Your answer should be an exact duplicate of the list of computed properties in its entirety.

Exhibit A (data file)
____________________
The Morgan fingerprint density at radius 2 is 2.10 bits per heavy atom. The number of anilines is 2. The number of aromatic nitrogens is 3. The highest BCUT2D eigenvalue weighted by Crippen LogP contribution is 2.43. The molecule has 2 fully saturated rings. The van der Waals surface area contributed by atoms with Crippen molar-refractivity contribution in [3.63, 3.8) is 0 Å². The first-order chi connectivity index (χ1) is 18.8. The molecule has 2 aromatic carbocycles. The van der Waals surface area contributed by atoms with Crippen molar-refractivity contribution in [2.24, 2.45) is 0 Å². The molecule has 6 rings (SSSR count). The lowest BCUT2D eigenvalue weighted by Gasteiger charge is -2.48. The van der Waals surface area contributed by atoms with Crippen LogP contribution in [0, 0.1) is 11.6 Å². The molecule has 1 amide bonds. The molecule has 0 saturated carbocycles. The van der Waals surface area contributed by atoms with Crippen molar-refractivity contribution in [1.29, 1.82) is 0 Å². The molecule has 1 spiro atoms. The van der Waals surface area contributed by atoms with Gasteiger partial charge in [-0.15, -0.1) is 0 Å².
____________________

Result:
The Morgan fingerprint density at radius 2 is 2.10 bits per heavy atom. The number of anilines is 2. The number of aromatic nitrogens is 3. The highest BCUT2D eigenvalue weighted by Crippen LogP contribution is 2.43. The molecule has 2 fully saturated rings. The van der Waals surface area contributed by atoms with Crippen molar-refractivity contribution in [3.63, 3.8) is 0 Å². The first-order chi connectivity index (χ1) is 18.8. The molecule has 2 aromatic carbocycles. The van der Waals surface area contributed by atoms with Crippen molar-refractivity contribution in [2.24, 2.45) is 0 Å². The molecule has 6 rings (SSSR count). The lowest BCUT2D eigenvalue weighted by Gasteiger charge is -2.48. The van der Waals surface area contributed by atoms with Crippen LogP contribution in [0, 0.1) is 11.6 Å². The molecule has 1 amide bonds. The molecule has 0 saturated carbocycles. The van der Waals surface area contributed by atoms with Crippen molar-refractivity contribution in [1.29, 1.82) is 0 Å². The molecule has 1 spiro atoms. The van der Waals surface area contributed by atoms with Gasteiger partial charge in [-0.15, -0.1) is 0 Å².